One of America’s finest landscape artists was surely Frederic Edwin Church (May 4, 1826 – April 7, 1900). We tend to think of him as quintessentially American, an emblematic representative of the Hudson River School, but in his wide travels he also painted Central and South America, the Mediterranean, the Middle East, even the Arctic. Descended from the Puritans, Church was a pupil of Thomas Cole and at 23 became the youngest Associate of the National Academy of Design. After 1876 rheumatoid arthritis forced him to transfer the brush to his left hand. Two U.S. stamps portray his work: Niagara Falls (1857) on a 1998 issue and Sunset (1856) on one from 2014.

Another North American painter was the Canadian Franklin Carmichael (May 4, 1890 – October 24, 1945). He was youngest of the original members of the Group of Seven and the first of them we’ve had a chance to explore in this series. (Disclaimer: Frederick Varley was born in January, but I missed it.) After studies at the Ontario College of Art and an apprenticeship at the design firm Grip Ltd, Carmichael went to Belgium for further instruction but returned home on the outbreak of World War I. Though members of the Group of Seven had associated at Grip for years, it was only in 1919 that they began to refer to themselves by that collective name. Carmichael is represented on a 1995 Canadian stamp with his October Gold of 1922. It comes from one of three stamp sheets devoted to works by the Group of Seven (including later members).

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Let’s make a clean sweep of North America with an artist from Mexico, novelist Agustín Yáñez (May 4, 1904 – January 17, 1980). In addition to his political positions as Governor of Jalisco and Secretary of Public Education, he authored a dozen novels, of which Al filo del agua (On the Edge of the Storm, 1947) is seen as his masterpiece. Here can be felt the influence of such giants as Faulkner, Kafka, and Joyce. Referring to Al filo del agua and Pedro Páramo (1955) by Juan Rulfo (whose birthday approaches), Carlos Fuentes wrote: “After these two Great novels, real masterpieces, it was no longer possible to add anything, everything was said.”

Another bright light among the literati was Nick (Nicomedes) Joaquín (May 4, 1917 – April 29, 2004) of the Philippines. His father had been a high-ranking officer in the 1896 Revolution and a successful lawyer thereafter. Having immersed himself in his father’s library, Joaquín took to writing early and made a name for himself with his poems, stories and plays. He also worked as an historian, with particular regard for the great Filipino patriot and polymath José Rizal, and as a novelist. He wrote mostly in English, sometimes using the pseudonym Quijano de Manila.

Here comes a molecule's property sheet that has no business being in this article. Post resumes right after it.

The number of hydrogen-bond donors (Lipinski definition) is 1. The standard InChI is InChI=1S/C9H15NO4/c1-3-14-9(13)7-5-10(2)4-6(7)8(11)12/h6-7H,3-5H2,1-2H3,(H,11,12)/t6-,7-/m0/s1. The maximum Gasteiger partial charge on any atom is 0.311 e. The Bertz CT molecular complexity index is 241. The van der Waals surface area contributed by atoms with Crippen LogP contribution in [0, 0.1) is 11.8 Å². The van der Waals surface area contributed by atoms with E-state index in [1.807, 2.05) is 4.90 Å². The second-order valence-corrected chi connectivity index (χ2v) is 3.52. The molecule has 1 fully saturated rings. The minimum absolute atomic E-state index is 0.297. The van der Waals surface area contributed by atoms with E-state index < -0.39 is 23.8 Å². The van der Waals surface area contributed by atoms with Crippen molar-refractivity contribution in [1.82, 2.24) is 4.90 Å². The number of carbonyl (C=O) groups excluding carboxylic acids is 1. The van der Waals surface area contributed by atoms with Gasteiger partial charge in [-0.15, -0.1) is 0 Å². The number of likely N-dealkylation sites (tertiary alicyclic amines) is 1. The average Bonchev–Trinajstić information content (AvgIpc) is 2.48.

Edo Murtić (1921–2005) was a Croatian artist who worked with a wide variety of media: mainly oils and gouache, but also ceramics, etc., and who produced mosaics and murals as well as posters, illustrations, and set design. He fought against the fascists with his art as well as in the field and went to America and Canada in 1951, encountering abstract expressionism there. The still quite representational painting Zadar, seen on the stamp, dates from 1953.

Our last (youngest) subject today is the enchanting Audrey Hepburn (born Audrey Kathleen Ruston; 4 May 1929 – 20 January 1993), and she happens to come with a fascinating—well, interesting—stamp story. First I’ll draw your attention to the stamps from the United States, Canada (the latter from a set of three honoring photographer Yousuf Karsh), and Gibraltar (bottom left) and the minisheet from Guinea, then we come to the German issue, which, it turns out, you can’t get unless you’re prepared to pay tens or even hundreds of thousands of dollars for it. Somehow Deutsche Post neglected to get permission to use the image, and Hepburn’s son Sean Ferrer, an anti-tobacco activist, refused to let them use it. 14 million copies were ordered destroyed, but a few of them, at least, went through the postal system, and five have been found since the year of issue, 2001. (The first only turned up in 2004!) The highest amount paid for one of these five was €135,000. (Sean Ferrer himself kept a sheet of ten mint stamps, which he auctioned off for charity in 2010 for €430,000.) So if you happen to have any old mail from Germany lying around…


A graduate of the University of Massachusetts with a B.A. in English, Doug Briscoe worked in Boston classical music radio, at WCRB, WGBH, and WBUR, for about 25 years, beginning in 1977. He has the curious distinction of having succeeded Robert J. Lurtsema twice, first as host of WGBH’s weekday morning classical music program in 1993, then as host of the weekend program when Robert J.’s health failed in 2000. Doug also wrote liner notes for several of the late Gunther Schuller’s GM Recordings releases as well as program notes for the Boston Classical Orchestra. For the past few years he’s been posting a Facebook “blog” of classical music on stamps of the world, which has now been expanded to encompass all the arts for The Arts Fuse.